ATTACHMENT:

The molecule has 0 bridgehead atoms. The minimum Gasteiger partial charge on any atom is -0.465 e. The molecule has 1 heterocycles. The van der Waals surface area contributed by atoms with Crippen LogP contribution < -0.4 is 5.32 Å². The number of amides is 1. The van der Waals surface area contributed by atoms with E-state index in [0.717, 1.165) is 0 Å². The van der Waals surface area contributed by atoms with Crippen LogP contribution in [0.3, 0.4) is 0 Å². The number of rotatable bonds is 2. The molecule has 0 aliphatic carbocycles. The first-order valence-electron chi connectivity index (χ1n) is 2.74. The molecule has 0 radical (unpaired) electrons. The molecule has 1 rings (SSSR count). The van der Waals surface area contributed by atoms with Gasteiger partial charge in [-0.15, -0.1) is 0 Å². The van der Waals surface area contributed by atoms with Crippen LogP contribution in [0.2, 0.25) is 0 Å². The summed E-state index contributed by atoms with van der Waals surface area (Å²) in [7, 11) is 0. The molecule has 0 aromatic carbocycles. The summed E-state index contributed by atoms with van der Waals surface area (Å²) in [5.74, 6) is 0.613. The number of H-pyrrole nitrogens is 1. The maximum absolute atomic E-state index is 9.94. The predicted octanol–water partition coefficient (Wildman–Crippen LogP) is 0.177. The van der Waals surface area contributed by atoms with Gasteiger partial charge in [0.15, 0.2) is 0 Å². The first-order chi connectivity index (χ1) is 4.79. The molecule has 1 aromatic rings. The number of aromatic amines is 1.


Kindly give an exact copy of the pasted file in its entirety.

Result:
The molecule has 0 bridgehead atoms. The minimum Gasteiger partial charge on any atom is -0.465 e. The molecule has 1 heterocycles. The van der Waals surface area contributed by atoms with Crippen LogP contribution < -0.4 is 5.32 Å². The number of amides is 1. The van der Waals surface area contributed by atoms with E-state index in [0.717, 1.165) is 0 Å². The van der Waals surface area contributed by atoms with Crippen LogP contribution in [0.3, 0.4) is 0 Å². The number of rotatable bonds is 2. The molecule has 0 aliphatic carbocycles. The first-order valence-electron chi connectivity index (χ1n) is 2.74. The molecule has 0 radical (unpaired) electrons. The molecule has 1 rings (SSSR count). The van der Waals surface area contributed by atoms with Gasteiger partial charge in [-0.15, -0.1) is 0 Å². The van der Waals surface area contributed by atoms with Crippen LogP contribution in [0.2, 0.25) is 0 Å². The summed E-state index contributed by atoms with van der Waals surface area (Å²) in [7, 11) is 0. The molecule has 0 aromatic carbocycles. The summed E-state index contributed by atoms with van der Waals surface area (Å²) in [5.74, 6) is 0.613. The number of H-pyrrole nitrogens is 1. The maximum absolute atomic E-state index is 9.94. The predicted octanol–water partition coefficient (Wildman–Crippen LogP) is 0.177. The van der Waals surface area contributed by atoms with Gasteiger partial charge in [0.15, 0.2) is 0 Å². The first-order chi connectivity index (χ1) is 4.79. The molecule has 1 aromatic rings. The number of aromatic amines is 1.